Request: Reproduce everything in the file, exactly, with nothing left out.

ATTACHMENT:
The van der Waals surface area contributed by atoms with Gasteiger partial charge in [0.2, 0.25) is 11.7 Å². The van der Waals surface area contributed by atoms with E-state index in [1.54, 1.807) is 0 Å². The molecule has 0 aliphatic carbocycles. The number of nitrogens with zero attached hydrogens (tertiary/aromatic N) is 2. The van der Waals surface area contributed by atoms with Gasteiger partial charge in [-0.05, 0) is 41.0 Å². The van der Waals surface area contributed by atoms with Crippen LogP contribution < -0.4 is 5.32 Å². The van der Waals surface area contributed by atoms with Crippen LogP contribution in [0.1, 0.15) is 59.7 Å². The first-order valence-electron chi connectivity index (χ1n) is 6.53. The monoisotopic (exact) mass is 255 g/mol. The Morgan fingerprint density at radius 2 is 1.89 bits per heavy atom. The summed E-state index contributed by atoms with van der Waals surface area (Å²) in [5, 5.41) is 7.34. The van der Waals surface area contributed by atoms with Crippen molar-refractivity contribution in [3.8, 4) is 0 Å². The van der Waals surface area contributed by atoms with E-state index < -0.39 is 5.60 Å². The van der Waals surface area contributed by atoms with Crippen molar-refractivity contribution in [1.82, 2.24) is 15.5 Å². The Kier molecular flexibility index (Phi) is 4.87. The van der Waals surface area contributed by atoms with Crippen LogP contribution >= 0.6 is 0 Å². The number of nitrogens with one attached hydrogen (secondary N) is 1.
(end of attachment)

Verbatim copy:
The van der Waals surface area contributed by atoms with Gasteiger partial charge in [0.2, 0.25) is 11.7 Å². The van der Waals surface area contributed by atoms with E-state index in [1.54, 1.807) is 0 Å². The molecule has 0 aliphatic carbocycles. The number of nitrogens with zero attached hydrogens (tertiary/aromatic N) is 2. The van der Waals surface area contributed by atoms with Gasteiger partial charge in [-0.05, 0) is 41.0 Å². The van der Waals surface area contributed by atoms with Crippen LogP contribution < -0.4 is 5.32 Å². The van der Waals surface area contributed by atoms with Crippen LogP contribution in [0.1, 0.15) is 59.7 Å². The first-order valence-electron chi connectivity index (χ1n) is 6.53. The monoisotopic (exact) mass is 255 g/mol. The Morgan fingerprint density at radius 2 is 1.89 bits per heavy atom. The summed E-state index contributed by atoms with van der Waals surface area (Å²) in [5, 5.41) is 7.34. The van der Waals surface area contributed by atoms with Crippen molar-refractivity contribution in [3.8, 4) is 0 Å². The van der Waals surface area contributed by atoms with E-state index < -0.39 is 5.60 Å². The van der Waals surface area contributed by atoms with Crippen molar-refractivity contribution in [1.82, 2.24) is 15.5 Å². The Kier molecular flexibility index (Phi) is 4.87. The van der Waals surface area contributed by atoms with Crippen LogP contribution >= 0.6 is 0 Å². The number of nitrogens with one attached hydrogen (secondary N) is 1.